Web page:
Between 1963 and 2008, there has been negative annual compound growth in real weekly wages for dropouts, while high school grads, those with some higher ed training, and collegians, have seen compounded annual wage growth of at least four-tenths of one percent; in that period, the gap in wages between dropouts and college grads has increased by 63 percent in that period, from 1.7 to one ratio to nearly three-to-one. Meanwhile in the United States and other advanced economies, low-skilled workers struggle the most to land and keep jobs, struggling with unemployment rates that are two-to-four times higher than those with higher ed training and higher levels of skills, while also spending more time out of work. Given that the percentage of American workers out of work longer than 27 weeks gained new employment has declined from 20 percent to 10 percent between 2000 and 2010, this means that more out-of-work dropouts are unlikely to get back into the workforce. And that means more young men and women on welfare, adding to the trillions of dollars in long-term burdens that American taxpayers and the economy as a whole cannot bear.
It gets even worse when one looks at the blue-collar sectors in which dropouts used to be able to get jobs that paid middle-class wages. The number of labor-intensive, or low-skilled assembly and factory line jobs, declined by nearly half, with two million fewer workers on the line. As a result, low-skilled jobs as a percentage of all manufacturing positions declined by 29 percent, while the percentage of manufacturing jobs in capital- and knowledge-intensive have increased. While Baby Boomers in manufacturing are now heading into retirement, and the sector is growing again, the need will not be for low-skilled workers, but for those with strong math, science, and even computer language skills (especially in C and Fortran) in order to work as machinists and other knowledge-based jobs in factory settings. The long-term trend — nearly all labor-intensive jobs likely to disappear in the coming decades — is especially clear when one looks at Germany, where nearly all manufacturing jobs are capital- and knowledge-intensive. In short, high school dropouts need not apply because they won’t get passed the door.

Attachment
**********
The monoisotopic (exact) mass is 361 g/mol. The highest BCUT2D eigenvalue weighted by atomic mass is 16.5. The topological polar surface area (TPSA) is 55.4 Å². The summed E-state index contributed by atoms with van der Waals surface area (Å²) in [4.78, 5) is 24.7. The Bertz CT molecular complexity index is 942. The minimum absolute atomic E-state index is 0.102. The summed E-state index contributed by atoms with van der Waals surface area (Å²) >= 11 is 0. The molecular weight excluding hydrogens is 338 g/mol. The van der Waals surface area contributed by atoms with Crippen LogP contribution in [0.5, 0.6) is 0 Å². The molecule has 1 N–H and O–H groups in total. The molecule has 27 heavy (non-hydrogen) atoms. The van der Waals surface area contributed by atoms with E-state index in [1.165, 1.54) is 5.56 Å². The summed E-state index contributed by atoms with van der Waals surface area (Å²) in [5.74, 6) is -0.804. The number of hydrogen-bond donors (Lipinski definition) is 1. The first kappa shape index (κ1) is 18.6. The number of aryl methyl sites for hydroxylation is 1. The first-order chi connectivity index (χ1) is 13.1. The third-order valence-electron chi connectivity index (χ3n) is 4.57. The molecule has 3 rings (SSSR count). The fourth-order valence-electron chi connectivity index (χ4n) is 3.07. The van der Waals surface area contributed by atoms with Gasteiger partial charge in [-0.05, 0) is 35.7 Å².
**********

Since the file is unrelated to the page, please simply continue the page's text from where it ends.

While low-skilled Americans (and their counterparts in other countries) will struggle, those with higher ed training are doing better economically. In fact, as McKinsey notes, the decline in low- and medium-skilled labor as contributors to economic growth (from as high as 65 percent in the United States and other fairly young advanced countries during the 1970s, to 50 percent or lower today) explains the growing levels of income inequality across this nation and the globe. Doing especially well are men and women working in science and technology fields. In France, for example, unemployment rates for those with science, engineering, and healthcare baccalaureate and graduate degrees is below six percent, far lower than the unemployment rates for fellow grads in softer subjects such as communications. A young man graduating from college today with a degree in areas such as nuclear engineering is more-likely to land a high-paying gig and stay employed over time than a high school dropout.
Yet far too many Americans have gotten the education they need to graduate from high school, much less get into science and engineering professions. Thirty-two percent of young men in eighth grade and 37 percent of their female peers were scientifically illiterate, according to the 2011 National Assessment of Educational Progress. The depths of science illiteracy are even worse for poor and minority students, who are less likely than middle-class white and Asian peers to get strong science instruction and curricula; two out of every three black eighth-graders, and one out of every two Latino and Native students scored Below Basic on the science portion of NAEP. Our kids are ill-equipped to understand such basic concepts such as hypothesis and the scientific method of inquiry, much less take on the higher-level tasks required for success in STEM careers. None of this is surprising: Thirty-eight states had science curricula standards of C or lower, according to the Thomas B. Fordham Institute’s analysis released earlier this year; even when standards and curricula are up to snuff, most kids, especially those from poor and minority backgrounds can’t get such coursework because of Zip Code Education and rationing of education policies (including denying seventh- and eighth-graders opportunities to take Algebra 1 and other courses).